Utilization Of Problem Solving

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Most of my life, I used my problem-solving ability, natural inquisitiveness, wittiness, and people skills to help and influence others. I have three instances that I would like to share that accomplish my goals of problem solving. I do not claim to solve all my problems, however, I would like to show what outcomes befell my actions. I bring a certain logic to the way I try to combat challenges as it shows that I realize it is a critical part of problem solving and decision making (ADRP 6-22, 5-8). It further reads in ADRP 6-22, “self-awareness is a critical factor in making accurate assessments of environmental changes and a leader’s personal capabilities and limitations to operate in that environment.” (7-47) I truly believe in that statement. In my Army career, I had to learn to incorporate those skills to accomplish missions brought before me.

Utilization of Problem Solving that Enable an Effective Leader’s Intellect through Conceptual Components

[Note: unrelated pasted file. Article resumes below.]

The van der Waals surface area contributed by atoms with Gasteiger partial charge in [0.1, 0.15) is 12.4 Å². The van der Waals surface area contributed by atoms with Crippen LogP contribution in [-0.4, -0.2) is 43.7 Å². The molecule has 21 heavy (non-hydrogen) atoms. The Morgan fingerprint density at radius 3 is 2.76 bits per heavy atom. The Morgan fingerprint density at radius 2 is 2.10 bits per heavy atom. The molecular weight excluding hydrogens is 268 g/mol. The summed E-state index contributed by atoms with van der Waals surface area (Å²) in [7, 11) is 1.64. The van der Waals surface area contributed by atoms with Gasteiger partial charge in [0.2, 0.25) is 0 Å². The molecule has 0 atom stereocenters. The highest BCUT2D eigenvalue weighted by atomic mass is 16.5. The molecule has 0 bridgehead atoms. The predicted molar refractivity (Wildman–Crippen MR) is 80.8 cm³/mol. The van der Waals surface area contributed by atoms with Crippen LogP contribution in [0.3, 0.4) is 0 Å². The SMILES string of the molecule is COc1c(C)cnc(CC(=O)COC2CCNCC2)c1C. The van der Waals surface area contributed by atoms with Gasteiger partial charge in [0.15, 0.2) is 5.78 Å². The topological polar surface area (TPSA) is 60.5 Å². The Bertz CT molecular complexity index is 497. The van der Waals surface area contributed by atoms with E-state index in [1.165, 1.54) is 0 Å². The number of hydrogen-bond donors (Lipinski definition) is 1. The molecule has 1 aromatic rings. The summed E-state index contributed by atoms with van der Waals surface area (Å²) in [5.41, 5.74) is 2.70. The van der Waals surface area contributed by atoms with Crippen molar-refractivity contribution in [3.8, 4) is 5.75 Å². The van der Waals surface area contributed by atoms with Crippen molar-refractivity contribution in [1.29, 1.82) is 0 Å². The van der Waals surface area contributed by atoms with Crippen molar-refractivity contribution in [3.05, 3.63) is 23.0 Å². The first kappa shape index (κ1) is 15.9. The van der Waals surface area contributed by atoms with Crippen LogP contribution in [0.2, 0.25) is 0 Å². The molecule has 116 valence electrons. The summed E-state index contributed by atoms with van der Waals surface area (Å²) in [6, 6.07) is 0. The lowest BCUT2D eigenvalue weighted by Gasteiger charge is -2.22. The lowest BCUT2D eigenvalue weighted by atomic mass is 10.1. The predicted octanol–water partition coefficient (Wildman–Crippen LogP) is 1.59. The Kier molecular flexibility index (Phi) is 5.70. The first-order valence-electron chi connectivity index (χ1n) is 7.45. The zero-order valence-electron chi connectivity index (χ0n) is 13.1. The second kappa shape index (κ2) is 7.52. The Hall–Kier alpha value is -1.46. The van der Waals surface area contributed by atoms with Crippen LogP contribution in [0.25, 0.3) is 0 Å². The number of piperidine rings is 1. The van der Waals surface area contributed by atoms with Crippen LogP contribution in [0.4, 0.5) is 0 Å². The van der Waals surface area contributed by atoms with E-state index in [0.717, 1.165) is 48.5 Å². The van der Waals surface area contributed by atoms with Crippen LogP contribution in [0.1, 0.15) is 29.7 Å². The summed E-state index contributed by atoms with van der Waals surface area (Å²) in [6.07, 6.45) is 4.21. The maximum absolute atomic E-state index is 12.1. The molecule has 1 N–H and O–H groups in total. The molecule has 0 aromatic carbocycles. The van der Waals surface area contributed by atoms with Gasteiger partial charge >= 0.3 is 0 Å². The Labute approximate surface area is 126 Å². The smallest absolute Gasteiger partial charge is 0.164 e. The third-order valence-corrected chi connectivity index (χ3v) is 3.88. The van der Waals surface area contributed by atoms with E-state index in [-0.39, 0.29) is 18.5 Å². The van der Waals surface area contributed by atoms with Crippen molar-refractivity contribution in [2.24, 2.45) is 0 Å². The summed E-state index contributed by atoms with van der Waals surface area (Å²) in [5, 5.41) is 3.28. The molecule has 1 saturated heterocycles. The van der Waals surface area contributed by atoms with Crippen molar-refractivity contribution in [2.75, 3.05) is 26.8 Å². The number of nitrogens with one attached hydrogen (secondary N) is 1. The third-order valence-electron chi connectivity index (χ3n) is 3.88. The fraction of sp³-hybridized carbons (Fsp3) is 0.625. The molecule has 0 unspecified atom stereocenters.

I honed my conceptual abilities over my 15 years in the Army. In order to be effective, sound judgment had to be applied to my duties and responsibilities (ADRP 6-22, 1-30). One of my fellow Noncommissioned Officers (NCO), SSG Spivey, was one of my NCOs who I rated. We attended Advanced Leadership Course together. The difference between him and I is that I stayed 68W (Medic) and he converted to 68C (LPN). The military schools that I attended helped to provide me with a base of effective problem-solving techniques. I had the opportunity to be a ward master. He was supplied the correct Military Occupation Specialty that would be perfect for my position. SSG Spivey wanted to recommend a Uniformed Code of Military Justice (UCMJ) for a Soldier. I asked him to slow down to think what the underlying cause for his transgressions were. I was surprised that he had taken my counsel and saw that the Soldier was depressed for his failing marriage. His prior military experience in the Marines only had shown him the hard style of dealing with insubordination. Coyne and Hall state, “Typically operating in hostile environments, Soldiers are trained to kill an adversary.” (2013). I sensed that he was one sided in his train of thought. I was surprised to see that he utilized my techniques to the same level or more, in his way of approaching of his career. I was a success in that mission of leading this Gung-ho NCO. Common sense was not always common, so I had to rationally and logically carry out orders. I was not ordered to mold SSG Spivey, but in terms of development, I feel I hit the mark. Higgs wrote, “Even in the midst of war, however, certain questions remain relevant, and one of the most important pertains to precision — to hitting, so to speak, what one aims to hit.” (2003).